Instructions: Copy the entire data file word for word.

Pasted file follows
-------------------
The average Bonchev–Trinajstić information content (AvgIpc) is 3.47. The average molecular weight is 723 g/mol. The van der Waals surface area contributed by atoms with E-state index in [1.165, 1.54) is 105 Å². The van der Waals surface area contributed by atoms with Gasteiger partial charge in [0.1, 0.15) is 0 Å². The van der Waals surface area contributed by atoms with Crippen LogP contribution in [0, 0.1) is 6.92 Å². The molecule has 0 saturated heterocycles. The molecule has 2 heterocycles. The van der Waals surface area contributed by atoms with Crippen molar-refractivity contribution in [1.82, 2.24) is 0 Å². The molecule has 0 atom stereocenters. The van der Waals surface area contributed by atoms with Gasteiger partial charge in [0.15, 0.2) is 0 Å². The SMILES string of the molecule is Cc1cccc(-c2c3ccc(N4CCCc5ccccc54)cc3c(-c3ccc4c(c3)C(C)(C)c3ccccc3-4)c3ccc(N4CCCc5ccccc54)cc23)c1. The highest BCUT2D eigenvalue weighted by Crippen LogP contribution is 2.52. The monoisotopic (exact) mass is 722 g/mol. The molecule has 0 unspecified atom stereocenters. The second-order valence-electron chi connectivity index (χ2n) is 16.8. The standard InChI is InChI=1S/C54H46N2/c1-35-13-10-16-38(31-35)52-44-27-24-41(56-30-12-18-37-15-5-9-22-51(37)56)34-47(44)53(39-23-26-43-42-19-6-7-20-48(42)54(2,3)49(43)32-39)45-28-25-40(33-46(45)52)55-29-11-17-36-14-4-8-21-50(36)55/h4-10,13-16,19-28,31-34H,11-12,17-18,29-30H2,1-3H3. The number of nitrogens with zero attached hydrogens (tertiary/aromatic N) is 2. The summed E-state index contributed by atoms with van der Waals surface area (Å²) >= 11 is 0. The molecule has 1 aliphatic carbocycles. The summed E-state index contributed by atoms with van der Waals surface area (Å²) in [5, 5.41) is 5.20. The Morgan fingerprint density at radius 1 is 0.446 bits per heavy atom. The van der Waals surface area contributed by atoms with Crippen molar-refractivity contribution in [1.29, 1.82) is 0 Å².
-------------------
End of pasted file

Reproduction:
The average Bonchev–Trinajstić information content (AvgIpc) is 3.47. The average molecular weight is 723 g/mol. The van der Waals surface area contributed by atoms with E-state index in [1.165, 1.54) is 105 Å². The van der Waals surface area contributed by atoms with Gasteiger partial charge in [0.1, 0.15) is 0 Å². The van der Waals surface area contributed by atoms with Crippen LogP contribution in [0, 0.1) is 6.92 Å². The molecule has 0 saturated heterocycles. The molecule has 2 heterocycles. The van der Waals surface area contributed by atoms with Crippen molar-refractivity contribution in [1.82, 2.24) is 0 Å². The molecule has 0 atom stereocenters. The van der Waals surface area contributed by atoms with Gasteiger partial charge in [0.15, 0.2) is 0 Å². The SMILES string of the molecule is Cc1cccc(-c2c3ccc(N4CCCc5ccccc54)cc3c(-c3ccc4c(c3)C(C)(C)c3ccccc3-4)c3ccc(N4CCCc5ccccc54)cc23)c1. The highest BCUT2D eigenvalue weighted by Crippen LogP contribution is 2.52. The monoisotopic (exact) mass is 722 g/mol. The molecule has 0 unspecified atom stereocenters. The second-order valence-electron chi connectivity index (χ2n) is 16.8. The standard InChI is InChI=1S/C54H46N2/c1-35-13-10-16-38(31-35)52-44-27-24-41(56-30-12-18-37-15-5-9-22-51(37)56)34-47(44)53(39-23-26-43-42-19-6-7-20-48(42)54(2,3)49(43)32-39)45-28-25-40(33-46(45)52)55-29-11-17-36-14-4-8-21-50(36)55/h4-10,13-16,19-28,31-34H,11-12,17-18,29-30H2,1-3H3. The number of nitrogens with zero attached hydrogens (tertiary/aromatic N) is 2. The summed E-state index contributed by atoms with van der Waals surface area (Å²) >= 11 is 0. The molecule has 1 aliphatic carbocycles. The summed E-state index contributed by atoms with van der Waals surface area (Å²) in [5, 5.41) is 5.20. The Morgan fingerprint density at radius 1 is 0.446 bits per heavy atom. The van der Waals surface area contributed by atoms with Crippen molar-refractivity contribution in [1.29, 1.82) is 0 Å².